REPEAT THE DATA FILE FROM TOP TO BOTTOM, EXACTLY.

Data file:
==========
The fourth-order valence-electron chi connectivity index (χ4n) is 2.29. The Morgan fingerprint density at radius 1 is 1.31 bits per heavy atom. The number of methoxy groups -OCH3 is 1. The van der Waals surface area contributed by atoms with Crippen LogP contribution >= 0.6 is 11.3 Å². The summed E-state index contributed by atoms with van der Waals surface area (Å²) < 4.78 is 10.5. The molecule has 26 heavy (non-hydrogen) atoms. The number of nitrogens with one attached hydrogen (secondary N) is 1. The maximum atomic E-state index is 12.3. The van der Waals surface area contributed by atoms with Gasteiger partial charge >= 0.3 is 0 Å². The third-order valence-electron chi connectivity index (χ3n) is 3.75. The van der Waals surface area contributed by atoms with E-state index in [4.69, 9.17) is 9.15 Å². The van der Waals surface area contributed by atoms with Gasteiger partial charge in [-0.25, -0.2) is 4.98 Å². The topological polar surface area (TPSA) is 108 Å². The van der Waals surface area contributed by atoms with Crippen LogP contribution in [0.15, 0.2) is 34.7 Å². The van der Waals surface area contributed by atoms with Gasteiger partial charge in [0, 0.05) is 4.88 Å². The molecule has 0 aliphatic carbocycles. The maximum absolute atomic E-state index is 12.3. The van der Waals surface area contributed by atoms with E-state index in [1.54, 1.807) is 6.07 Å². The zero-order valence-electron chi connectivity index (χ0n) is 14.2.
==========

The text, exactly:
The fourth-order valence-electron chi connectivity index (χ4n) is 2.29. The Morgan fingerprint density at radius 1 is 1.31 bits per heavy atom. The number of methoxy groups -OCH3 is 1. The van der Waals surface area contributed by atoms with Crippen LogP contribution >= 0.6 is 11.3 Å². The summed E-state index contributed by atoms with van der Waals surface area (Å²) < 4.78 is 10.5. The molecule has 26 heavy (non-hydrogen) atoms. The number of nitrogens with one attached hydrogen (secondary N) is 1. The maximum atomic E-state index is 12.3. The van der Waals surface area contributed by atoms with Gasteiger partial charge >= 0.3 is 0 Å². The third-order valence-electron chi connectivity index (χ3n) is 3.75. The van der Waals surface area contributed by atoms with E-state index in [4.69, 9.17) is 9.15 Å². The van der Waals surface area contributed by atoms with Gasteiger partial charge in [-0.25, -0.2) is 4.98 Å². The topological polar surface area (TPSA) is 108 Å². The van der Waals surface area contributed by atoms with Crippen LogP contribution in [0.15, 0.2) is 34.7 Å². The van der Waals surface area contributed by atoms with Gasteiger partial charge in [0, 0.05) is 4.88 Å². The molecule has 0 aliphatic carbocycles. The maximum absolute atomic E-state index is 12.3. The van der Waals surface area contributed by atoms with E-state index in [1.54, 1.807) is 6.07 Å². The zero-order valence-electron chi connectivity index (χ0n) is 14.2.